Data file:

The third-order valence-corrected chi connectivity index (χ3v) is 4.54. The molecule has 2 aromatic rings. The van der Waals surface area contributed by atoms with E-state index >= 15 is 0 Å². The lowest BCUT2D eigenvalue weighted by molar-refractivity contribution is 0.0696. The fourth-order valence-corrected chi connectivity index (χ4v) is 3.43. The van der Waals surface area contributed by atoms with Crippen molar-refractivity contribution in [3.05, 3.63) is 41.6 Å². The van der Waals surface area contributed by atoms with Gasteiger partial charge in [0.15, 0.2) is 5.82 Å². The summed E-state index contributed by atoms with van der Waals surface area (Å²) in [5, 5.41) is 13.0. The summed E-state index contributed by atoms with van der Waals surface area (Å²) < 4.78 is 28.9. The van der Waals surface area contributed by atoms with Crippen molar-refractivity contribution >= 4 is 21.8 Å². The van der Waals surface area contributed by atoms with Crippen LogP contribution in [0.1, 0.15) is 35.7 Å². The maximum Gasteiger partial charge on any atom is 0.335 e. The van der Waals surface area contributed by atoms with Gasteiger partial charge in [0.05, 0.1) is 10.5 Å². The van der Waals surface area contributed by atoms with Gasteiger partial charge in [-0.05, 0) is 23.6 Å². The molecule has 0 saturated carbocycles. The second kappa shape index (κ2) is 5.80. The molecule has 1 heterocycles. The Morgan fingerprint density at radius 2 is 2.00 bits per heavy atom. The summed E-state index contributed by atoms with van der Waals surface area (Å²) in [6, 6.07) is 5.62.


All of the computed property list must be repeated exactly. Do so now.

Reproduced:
The third-order valence-corrected chi connectivity index (χ3v) is 4.54. The molecule has 2 aromatic rings. The van der Waals surface area contributed by atoms with E-state index >= 15 is 0 Å². The lowest BCUT2D eigenvalue weighted by molar-refractivity contribution is 0.0696. The fourth-order valence-corrected chi connectivity index (χ4v) is 3.43. The van der Waals surface area contributed by atoms with Crippen molar-refractivity contribution in [3.05, 3.63) is 41.6 Å². The van der Waals surface area contributed by atoms with Gasteiger partial charge in [0.15, 0.2) is 5.82 Å². The summed E-state index contributed by atoms with van der Waals surface area (Å²) in [5, 5.41) is 13.0. The summed E-state index contributed by atoms with van der Waals surface area (Å²) < 4.78 is 28.9. The van der Waals surface area contributed by atoms with Crippen molar-refractivity contribution >= 4 is 21.8 Å². The van der Waals surface area contributed by atoms with Crippen LogP contribution in [0.1, 0.15) is 35.7 Å². The maximum Gasteiger partial charge on any atom is 0.335 e. The van der Waals surface area contributed by atoms with Gasteiger partial charge in [0.05, 0.1) is 10.5 Å². The van der Waals surface area contributed by atoms with Gasteiger partial charge in [-0.05, 0) is 23.6 Å². The molecule has 0 saturated carbocycles. The second kappa shape index (κ2) is 5.80. The molecule has 1 heterocycles. The Morgan fingerprint density at radius 2 is 2.00 bits per heavy atom. The summed E-state index contributed by atoms with van der Waals surface area (Å²) in [6, 6.07) is 5.62.